Connecting the Dots with columnist John Bos: Is racism systemic? – The Recorder

Critical race theory (CRT) is the latest target in the cultural clash of values, ethics and morality that characterizes the poisonous polarity between right and left-leaning Americans.

Conservatives have been pushing back against the recent reexaminations of the role that slavery and segregation have played in American history and the attempts to redress those historical offenses. Their shorthand for this unwanted review is an idea that has until now mostly lived in academia: critical race theory

Elizabeth Harris, in the Aug. 15 Sundays New York Times, wrote that Fox News and other right-wing media have aggressively taken aim at critical race theory, a scholarly framework that examines the role of law and other institutions in perpetuating racial inequality, rather than focusing on individual prejudice. Critics say it is a divisive system of beliefs that portrays whiteness as inherently bad and unfairly paints the country as irredeemably racist, but academics who embrace critical race theory say it has been intentionally misrepresented and widely misused. CRT is often compared by critics to actual racism.

The My Turn essay by two members of the Hawlemont Regional School Committee last Thursday echoes this view. Critical Race Theory is a poisonous, disruptive ideology meant to divide, not unite us they wrote.

In Adam Serwers book The Cruelty Is the Point: The Past, Present and Future of Trumps America, he defends a backlash thesis in which Trumpism must be seen as the white supremacist reaction to societys cultural and political decline. Serwer therefore sees Trumpism as a cruel backlash to the election of Barack Obama and the possibility that Hillary Clinton might be his successor. Serwer writes, Trumps supporters look to him to use the power of the state to wage war against the people who threaten their white supremacist vision of America.

Then there is the 1619 Project, an ongoing initiative from The New York Times Magazine that began in August 2019, the 400th anniversary of the beginning of American slavery. Its purpose is to reframe the countrys history by placing the consequences of slavery and the contributions of black Americans at the very center of our national narrative.

Twelve Civil War historians and political scientists who research the Civil War wrote to The New York Times Magazine concerning the 1619 Project. They were troubled that the Project was to become the basis of school curriculums with the imprimatur of the New York Times while lacking additional historical facts. That said, the letter began with It is not our purpose to question the significance of slavery in the American past. None of us have any disagreement with the need for Americans, as they consider their history, to understand that the past is populated by sinners as well as saints, by horrors as well as honors, and that is particularly true of the scarred legacy of slavery.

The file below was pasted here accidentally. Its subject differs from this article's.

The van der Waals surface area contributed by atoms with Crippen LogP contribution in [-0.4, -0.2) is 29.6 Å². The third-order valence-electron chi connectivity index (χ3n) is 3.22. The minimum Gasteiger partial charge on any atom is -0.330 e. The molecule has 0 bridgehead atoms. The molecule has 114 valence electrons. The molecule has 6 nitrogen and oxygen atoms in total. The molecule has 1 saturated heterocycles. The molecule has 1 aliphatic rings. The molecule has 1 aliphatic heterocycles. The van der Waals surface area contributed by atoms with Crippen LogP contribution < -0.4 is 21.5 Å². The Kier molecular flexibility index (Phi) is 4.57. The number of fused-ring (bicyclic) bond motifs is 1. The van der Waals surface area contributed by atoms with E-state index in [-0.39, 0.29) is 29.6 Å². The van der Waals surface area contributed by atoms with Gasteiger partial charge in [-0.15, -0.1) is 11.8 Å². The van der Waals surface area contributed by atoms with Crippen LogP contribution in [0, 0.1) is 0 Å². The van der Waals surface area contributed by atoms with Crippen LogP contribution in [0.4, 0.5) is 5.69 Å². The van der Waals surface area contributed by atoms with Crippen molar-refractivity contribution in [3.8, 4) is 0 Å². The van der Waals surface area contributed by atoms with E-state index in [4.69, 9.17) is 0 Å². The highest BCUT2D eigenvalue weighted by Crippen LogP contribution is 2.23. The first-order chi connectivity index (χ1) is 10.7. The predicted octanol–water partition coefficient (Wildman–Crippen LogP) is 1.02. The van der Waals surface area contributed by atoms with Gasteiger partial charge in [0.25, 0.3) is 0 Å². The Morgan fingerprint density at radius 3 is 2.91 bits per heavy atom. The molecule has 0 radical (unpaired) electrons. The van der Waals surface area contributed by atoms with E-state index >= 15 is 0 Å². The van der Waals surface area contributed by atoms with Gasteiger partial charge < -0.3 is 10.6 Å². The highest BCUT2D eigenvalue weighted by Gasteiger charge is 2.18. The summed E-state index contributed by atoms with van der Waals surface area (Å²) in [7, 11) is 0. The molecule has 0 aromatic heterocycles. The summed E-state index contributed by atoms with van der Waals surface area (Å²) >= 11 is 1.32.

In another new book Justice Deferred: Race and the Supreme Court, Orville Vernon Burton and Armand Derfner offer a learned and thoughtful portrayal of the history of race relations in America through the lens of the Supreme Court.

In his review of the book in The Nation, Randall Kennedy writes that Burton and Derfner state The Supreme Court has often been the most anti-progressive branch of the federal government. It has been and continues to be deeply implicated in the countrys history of racial oppression. It permitted the creation of a pigmentocracy that reached its fullest elaboration in the South, where states formally segregated people of color and excluded them from government. Recently, Kennedy notes, the court eviscerated the Voting Rights Act the high point of the civil rights activism of the 1950s and 60s ruling that Congresss continued imposition of special regulations on covered jurisdictions (mainly Southern states with histories of stubborn racial disenfranchisement) was unacceptable in light of positive changes in the demographics of voting. That decision, in Shelby County v. Holder (2013), written by Chief Justice John Roberts for a 5-4 conservative majority, was an outrageous act of judicial delinquency. It minimized evidence of an ongoing effort to discriminate against Black voters individually and collectively. It failed to give appropriate deference to congressional policy-making.

Bottom line is that it has again eased the way for an increase in voter suppression and a roadblock to achieving true equality.

Trumps failed attempts to strip immigrants from the 2020 Census count was designed to benefit older, white voters. Racism remains embedded in our legal, political, financial, medical and real estate systems.

Connecting the Dots appears every other Saturday in the Recorder. John Bos is a contributing writer for Green Energy Times and the editor of a new childrens book After the Race available on Amazon.

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Connecting the Dots with columnist John Bos: Is racism systemic? - The Recorder

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